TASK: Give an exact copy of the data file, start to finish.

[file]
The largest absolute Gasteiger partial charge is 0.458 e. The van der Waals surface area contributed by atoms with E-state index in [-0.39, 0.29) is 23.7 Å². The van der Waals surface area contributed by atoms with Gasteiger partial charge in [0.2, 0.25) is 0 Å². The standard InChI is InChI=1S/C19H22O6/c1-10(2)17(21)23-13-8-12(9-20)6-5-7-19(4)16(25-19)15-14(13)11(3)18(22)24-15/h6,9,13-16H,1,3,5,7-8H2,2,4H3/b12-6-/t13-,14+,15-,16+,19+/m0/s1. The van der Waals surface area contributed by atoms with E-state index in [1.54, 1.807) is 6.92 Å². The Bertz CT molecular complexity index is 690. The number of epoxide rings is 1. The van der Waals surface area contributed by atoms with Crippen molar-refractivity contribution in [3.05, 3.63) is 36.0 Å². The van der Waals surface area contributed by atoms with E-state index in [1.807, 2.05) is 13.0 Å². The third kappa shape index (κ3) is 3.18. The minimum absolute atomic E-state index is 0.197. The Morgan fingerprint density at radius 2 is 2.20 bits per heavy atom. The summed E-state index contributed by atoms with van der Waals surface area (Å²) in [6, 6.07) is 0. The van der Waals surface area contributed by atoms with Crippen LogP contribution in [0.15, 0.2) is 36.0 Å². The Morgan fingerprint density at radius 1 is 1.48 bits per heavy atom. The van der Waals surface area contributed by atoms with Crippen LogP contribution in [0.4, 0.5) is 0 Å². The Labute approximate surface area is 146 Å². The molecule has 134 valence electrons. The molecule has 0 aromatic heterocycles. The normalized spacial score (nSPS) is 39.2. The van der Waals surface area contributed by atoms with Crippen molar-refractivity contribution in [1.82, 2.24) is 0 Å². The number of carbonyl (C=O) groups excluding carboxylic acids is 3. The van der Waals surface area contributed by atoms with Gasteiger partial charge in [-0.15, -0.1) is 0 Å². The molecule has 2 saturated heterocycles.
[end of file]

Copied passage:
The largest absolute Gasteiger partial charge is 0.458 e. The van der Waals surface area contributed by atoms with E-state index in [-0.39, 0.29) is 23.7 Å². The van der Waals surface area contributed by atoms with Gasteiger partial charge in [0.2, 0.25) is 0 Å². The standard InChI is InChI=1S/C19H22O6/c1-10(2)17(21)23-13-8-12(9-20)6-5-7-19(4)16(25-19)15-14(13)11(3)18(22)24-15/h6,9,13-16H,1,3,5,7-8H2,2,4H3/b12-6-/t13-,14+,15-,16+,19+/m0/s1. The van der Waals surface area contributed by atoms with E-state index in [1.54, 1.807) is 6.92 Å². The Bertz CT molecular complexity index is 690. The number of epoxide rings is 1. The van der Waals surface area contributed by atoms with Crippen molar-refractivity contribution in [3.05, 3.63) is 36.0 Å². The van der Waals surface area contributed by atoms with E-state index in [1.807, 2.05) is 13.0 Å². The third kappa shape index (κ3) is 3.18. The minimum absolute atomic E-state index is 0.197. The Morgan fingerprint density at radius 2 is 2.20 bits per heavy atom. The summed E-state index contributed by atoms with van der Waals surface area (Å²) in [6, 6.07) is 0. The van der Waals surface area contributed by atoms with Crippen LogP contribution in [0.15, 0.2) is 36.0 Å². The Morgan fingerprint density at radius 1 is 1.48 bits per heavy atom. The van der Waals surface area contributed by atoms with Crippen LogP contribution in [0.4, 0.5) is 0 Å². The Labute approximate surface area is 146 Å². The molecule has 134 valence electrons. The molecule has 0 aromatic heterocycles. The normalized spacial score (nSPS) is 39.2. The van der Waals surface area contributed by atoms with Crippen molar-refractivity contribution in [1.82, 2.24) is 0 Å². The number of carbonyl (C=O) groups excluding carboxylic acids is 3. The van der Waals surface area contributed by atoms with Gasteiger partial charge in [-0.15, -0.1) is 0 Å². The molecule has 2 saturated heterocycles.